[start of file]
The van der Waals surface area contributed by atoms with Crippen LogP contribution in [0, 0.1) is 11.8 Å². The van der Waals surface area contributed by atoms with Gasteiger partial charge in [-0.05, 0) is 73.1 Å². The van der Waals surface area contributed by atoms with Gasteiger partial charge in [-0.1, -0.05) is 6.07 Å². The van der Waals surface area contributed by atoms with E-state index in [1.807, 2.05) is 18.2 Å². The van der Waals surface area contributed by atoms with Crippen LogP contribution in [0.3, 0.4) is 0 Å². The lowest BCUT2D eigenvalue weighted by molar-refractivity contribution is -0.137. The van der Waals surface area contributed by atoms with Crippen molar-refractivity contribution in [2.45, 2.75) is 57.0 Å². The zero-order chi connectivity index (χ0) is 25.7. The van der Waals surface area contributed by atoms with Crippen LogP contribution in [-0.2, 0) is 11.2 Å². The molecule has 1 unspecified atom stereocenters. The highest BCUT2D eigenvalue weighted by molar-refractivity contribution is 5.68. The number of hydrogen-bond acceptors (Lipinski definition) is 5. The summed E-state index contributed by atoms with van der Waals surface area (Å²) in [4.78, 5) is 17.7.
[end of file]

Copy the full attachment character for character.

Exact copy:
The van der Waals surface area contributed by atoms with Crippen LogP contribution in [0, 0.1) is 11.8 Å². The van der Waals surface area contributed by atoms with Gasteiger partial charge in [-0.05, 0) is 73.1 Å². The van der Waals surface area contributed by atoms with Gasteiger partial charge in [-0.1, -0.05) is 6.07 Å². The van der Waals surface area contributed by atoms with E-state index in [1.807, 2.05) is 18.2 Å². The van der Waals surface area contributed by atoms with Crippen LogP contribution in [0.3, 0.4) is 0 Å². The lowest BCUT2D eigenvalue weighted by molar-refractivity contribution is -0.137. The van der Waals surface area contributed by atoms with Crippen molar-refractivity contribution in [2.45, 2.75) is 57.0 Å². The zero-order chi connectivity index (χ0) is 25.7. The van der Waals surface area contributed by atoms with Crippen LogP contribution in [-0.2, 0) is 11.2 Å². The molecule has 1 unspecified atom stereocenters. The highest BCUT2D eigenvalue weighted by molar-refractivity contribution is 5.68. The number of hydrogen-bond acceptors (Lipinski definition) is 5. The summed E-state index contributed by atoms with van der Waals surface area (Å²) in [4.78, 5) is 17.7.